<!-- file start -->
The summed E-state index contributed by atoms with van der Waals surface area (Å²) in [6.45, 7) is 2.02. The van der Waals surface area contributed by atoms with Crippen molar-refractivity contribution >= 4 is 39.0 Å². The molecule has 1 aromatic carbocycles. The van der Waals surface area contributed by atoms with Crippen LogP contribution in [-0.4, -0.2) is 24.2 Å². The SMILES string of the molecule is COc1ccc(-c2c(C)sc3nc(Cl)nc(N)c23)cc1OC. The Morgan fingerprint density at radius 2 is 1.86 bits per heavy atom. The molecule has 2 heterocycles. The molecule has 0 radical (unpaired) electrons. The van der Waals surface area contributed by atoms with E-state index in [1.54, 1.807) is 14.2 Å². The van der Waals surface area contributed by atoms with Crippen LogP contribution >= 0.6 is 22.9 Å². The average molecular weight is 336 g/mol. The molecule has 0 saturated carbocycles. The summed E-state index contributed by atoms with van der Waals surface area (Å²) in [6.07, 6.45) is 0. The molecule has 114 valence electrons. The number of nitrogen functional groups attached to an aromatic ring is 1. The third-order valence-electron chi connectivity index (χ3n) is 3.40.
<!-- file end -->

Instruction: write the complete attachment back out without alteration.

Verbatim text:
The summed E-state index contributed by atoms with van der Waals surface area (Å²) in [6.45, 7) is 2.02. The van der Waals surface area contributed by atoms with Crippen molar-refractivity contribution >= 4 is 39.0 Å². The molecule has 1 aromatic carbocycles. The van der Waals surface area contributed by atoms with Crippen LogP contribution in [-0.4, -0.2) is 24.2 Å². The SMILES string of the molecule is COc1ccc(-c2c(C)sc3nc(Cl)nc(N)c23)cc1OC. The Morgan fingerprint density at radius 2 is 1.86 bits per heavy atom. The molecule has 2 heterocycles. The molecule has 0 radical (unpaired) electrons. The van der Waals surface area contributed by atoms with E-state index in [1.54, 1.807) is 14.2 Å². The van der Waals surface area contributed by atoms with Crippen LogP contribution >= 0.6 is 22.9 Å². The average molecular weight is 336 g/mol. The molecule has 0 saturated carbocycles. The summed E-state index contributed by atoms with van der Waals surface area (Å²) in [6.07, 6.45) is 0. The molecule has 114 valence electrons. The number of nitrogen functional groups attached to an aromatic ring is 1. The third-order valence-electron chi connectivity index (χ3n) is 3.40.